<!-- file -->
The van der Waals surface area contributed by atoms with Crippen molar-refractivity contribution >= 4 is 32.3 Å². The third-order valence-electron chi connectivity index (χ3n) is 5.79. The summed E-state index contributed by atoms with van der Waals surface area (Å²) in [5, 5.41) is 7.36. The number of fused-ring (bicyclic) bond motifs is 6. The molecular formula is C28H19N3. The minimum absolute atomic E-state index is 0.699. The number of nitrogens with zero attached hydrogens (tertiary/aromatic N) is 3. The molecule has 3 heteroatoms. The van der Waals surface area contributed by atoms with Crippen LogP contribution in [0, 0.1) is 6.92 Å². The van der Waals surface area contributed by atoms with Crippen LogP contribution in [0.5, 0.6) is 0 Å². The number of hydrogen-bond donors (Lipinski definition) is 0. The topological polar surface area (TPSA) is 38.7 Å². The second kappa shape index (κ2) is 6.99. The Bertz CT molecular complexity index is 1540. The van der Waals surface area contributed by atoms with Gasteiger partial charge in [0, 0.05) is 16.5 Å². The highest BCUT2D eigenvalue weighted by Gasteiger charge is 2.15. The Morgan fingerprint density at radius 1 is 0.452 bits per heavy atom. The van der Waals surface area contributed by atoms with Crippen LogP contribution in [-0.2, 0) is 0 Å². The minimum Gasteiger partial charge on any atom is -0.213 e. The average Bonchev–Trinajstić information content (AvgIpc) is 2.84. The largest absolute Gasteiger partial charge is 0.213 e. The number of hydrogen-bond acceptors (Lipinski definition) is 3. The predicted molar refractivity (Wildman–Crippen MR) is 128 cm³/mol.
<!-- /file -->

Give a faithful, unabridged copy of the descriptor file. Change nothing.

The van der Waals surface area contributed by atoms with Crippen molar-refractivity contribution >= 4 is 32.3 Å². The third-order valence-electron chi connectivity index (χ3n) is 5.79. The summed E-state index contributed by atoms with van der Waals surface area (Å²) in [5, 5.41) is 7.36. The number of fused-ring (bicyclic) bond motifs is 6. The molecular formula is C28H19N3. The minimum absolute atomic E-state index is 0.699. The number of nitrogens with zero attached hydrogens (tertiary/aromatic N) is 3. The molecule has 3 heteroatoms. The van der Waals surface area contributed by atoms with Crippen LogP contribution in [0, 0.1) is 6.92 Å². The van der Waals surface area contributed by atoms with Crippen LogP contribution in [0.5, 0.6) is 0 Å². The number of hydrogen-bond donors (Lipinski definition) is 0. The topological polar surface area (TPSA) is 38.7 Å². The second kappa shape index (κ2) is 6.99. The Bertz CT molecular complexity index is 1540. The van der Waals surface area contributed by atoms with Gasteiger partial charge in [0, 0.05) is 16.5 Å². The highest BCUT2D eigenvalue weighted by Gasteiger charge is 2.15. The Morgan fingerprint density at radius 1 is 0.452 bits per heavy atom. The van der Waals surface area contributed by atoms with Crippen LogP contribution in [-0.2, 0) is 0 Å². The minimum Gasteiger partial charge on any atom is -0.213 e. The average Bonchev–Trinajstić information content (AvgIpc) is 2.84. The largest absolute Gasteiger partial charge is 0.213 e. The number of hydrogen-bond acceptors (Lipinski definition) is 3. The predicted molar refractivity (Wildman–Crippen MR) is 128 cm³/mol.